Audi Q8 Plug-In Hybrid Spied Testing In Plain Sight
3 April 2019 - motor1
It looks like the range-topping crossover will get the PHEV treatment, too.
Audi has a slew of plug-in hybrid vehicles coming later this year. We learned at the 2019 Geneva Motor Show that the A6 and A8 sedans as well as the A7 Sportback and Q5 SUV were scheduled to get electrified, but spy photographers in the snowy north caught a vehicle that wasn't mentioned – the big Audi Q8.
In this instance, the term spy photos is a bit misleading since the Q8 featured here isn't wearing a lick of camouflage. For that matter, none of its badging is obscured either so we can clearly see this is a Q8 55 TFSI model. We can also clearly see yellow stickers identifying this Audi as a hybrid test vehicle, but so what? Audi already makes a mild hybrid Q8 – couldn't this simply be a run-of-the-mill model from Audi's test fleet? The fuel door on the left rear fender is a dead giveaway, because the Q8 actually has its fuel door on the right rear fender. What you're looking at here is a charging port. Sneaky, Audi. Very sneaky.
Now that we have that sussed out, what's under the hood of this PHEV? That's still a mystery, though if the 55 TFSI badging on the rear follows suit, it could have the 3.0-liter V6 with a gearbox-mounted electric motor used in similarly badged Audis. That plug-in hybrid combination produces a combined output of 367 horsepower (274 kilowatts) and 369 pound-feet (500 Newton-meters) of torque. Power would go to all four wheels through a seven-speed twin-clutch gearbox, with a potential electric-only range in the neighborhood of 25 miles. That's based on other Audi PHEV vehicles with a similar powertrain arrangement and 14.1kWh battery packs supplying electricity.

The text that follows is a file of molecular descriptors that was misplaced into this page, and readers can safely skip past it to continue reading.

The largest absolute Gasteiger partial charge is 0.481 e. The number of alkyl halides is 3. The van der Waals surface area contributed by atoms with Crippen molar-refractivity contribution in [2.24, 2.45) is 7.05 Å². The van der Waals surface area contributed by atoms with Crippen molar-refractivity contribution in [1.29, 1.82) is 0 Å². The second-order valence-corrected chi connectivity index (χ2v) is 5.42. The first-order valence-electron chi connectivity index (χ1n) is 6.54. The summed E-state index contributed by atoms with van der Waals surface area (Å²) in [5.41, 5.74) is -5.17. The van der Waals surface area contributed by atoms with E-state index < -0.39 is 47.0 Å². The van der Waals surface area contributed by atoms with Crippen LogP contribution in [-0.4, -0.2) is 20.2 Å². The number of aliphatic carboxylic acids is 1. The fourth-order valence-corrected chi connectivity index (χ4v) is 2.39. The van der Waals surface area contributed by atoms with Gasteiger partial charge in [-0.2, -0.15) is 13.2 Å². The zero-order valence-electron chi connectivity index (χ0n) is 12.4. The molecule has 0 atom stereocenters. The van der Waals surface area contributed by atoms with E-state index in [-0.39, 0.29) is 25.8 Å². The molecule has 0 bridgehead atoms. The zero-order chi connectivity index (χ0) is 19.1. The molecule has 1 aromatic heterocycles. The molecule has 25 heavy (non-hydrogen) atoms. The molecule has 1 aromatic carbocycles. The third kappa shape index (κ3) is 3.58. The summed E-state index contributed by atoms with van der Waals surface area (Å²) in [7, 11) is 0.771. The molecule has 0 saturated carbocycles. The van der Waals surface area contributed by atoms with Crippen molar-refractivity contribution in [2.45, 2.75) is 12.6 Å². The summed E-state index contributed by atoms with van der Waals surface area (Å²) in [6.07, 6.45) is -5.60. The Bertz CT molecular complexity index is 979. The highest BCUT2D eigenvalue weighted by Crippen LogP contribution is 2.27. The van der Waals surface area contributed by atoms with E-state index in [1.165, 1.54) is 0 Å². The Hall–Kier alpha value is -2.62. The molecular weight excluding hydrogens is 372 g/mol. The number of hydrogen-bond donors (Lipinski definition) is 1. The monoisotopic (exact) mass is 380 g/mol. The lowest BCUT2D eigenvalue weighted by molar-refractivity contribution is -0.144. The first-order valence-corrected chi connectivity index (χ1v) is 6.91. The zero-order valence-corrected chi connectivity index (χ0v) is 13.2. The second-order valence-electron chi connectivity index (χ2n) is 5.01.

When will we officially see the Q8 PHEV model? That's also a complete mystery, since the Q8 itself is brand new in the global market. Given Audi's ambitious goal of revealing all kinds of electric vehicles in the next few years, coupled with the fact that the automaker doesn't seem shy about driving this test vehicle in plain sight, it could go official sometime this year.